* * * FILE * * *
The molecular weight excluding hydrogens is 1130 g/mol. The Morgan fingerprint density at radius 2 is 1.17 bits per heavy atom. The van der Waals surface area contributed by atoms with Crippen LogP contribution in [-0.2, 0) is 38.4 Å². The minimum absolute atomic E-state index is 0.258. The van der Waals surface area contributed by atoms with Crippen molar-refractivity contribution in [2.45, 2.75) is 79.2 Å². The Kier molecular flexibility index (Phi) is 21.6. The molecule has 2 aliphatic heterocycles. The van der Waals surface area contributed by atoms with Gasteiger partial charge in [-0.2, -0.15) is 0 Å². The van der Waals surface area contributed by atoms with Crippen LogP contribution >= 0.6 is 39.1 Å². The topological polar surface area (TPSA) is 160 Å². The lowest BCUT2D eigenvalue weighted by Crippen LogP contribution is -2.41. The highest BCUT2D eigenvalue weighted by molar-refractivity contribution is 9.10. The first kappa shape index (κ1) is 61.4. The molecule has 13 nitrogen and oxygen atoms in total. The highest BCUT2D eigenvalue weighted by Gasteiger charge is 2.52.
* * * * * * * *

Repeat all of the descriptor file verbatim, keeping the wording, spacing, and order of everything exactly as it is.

The molecular weight excluding hydrogens is 1130 g/mol. The Morgan fingerprint density at radius 2 is 1.17 bits per heavy atom. The van der Waals surface area contributed by atoms with Crippen LogP contribution in [-0.2, 0) is 38.4 Å². The minimum absolute atomic E-state index is 0.258. The van der Waals surface area contributed by atoms with Crippen molar-refractivity contribution in [2.45, 2.75) is 79.2 Å². The Kier molecular flexibility index (Phi) is 21.6. The molecule has 2 aliphatic heterocycles. The van der Waals surface area contributed by atoms with Gasteiger partial charge in [-0.2, -0.15) is 0 Å². The van der Waals surface area contributed by atoms with Crippen LogP contribution >= 0.6 is 39.1 Å². The topological polar surface area (TPSA) is 160 Å². The lowest BCUT2D eigenvalue weighted by Crippen LogP contribution is -2.41. The highest BCUT2D eigenvalue weighted by molar-refractivity contribution is 9.10. The first kappa shape index (κ1) is 61.4. The molecule has 13 nitrogen and oxygen atoms in total. The highest BCUT2D eigenvalue weighted by Gasteiger charge is 2.52.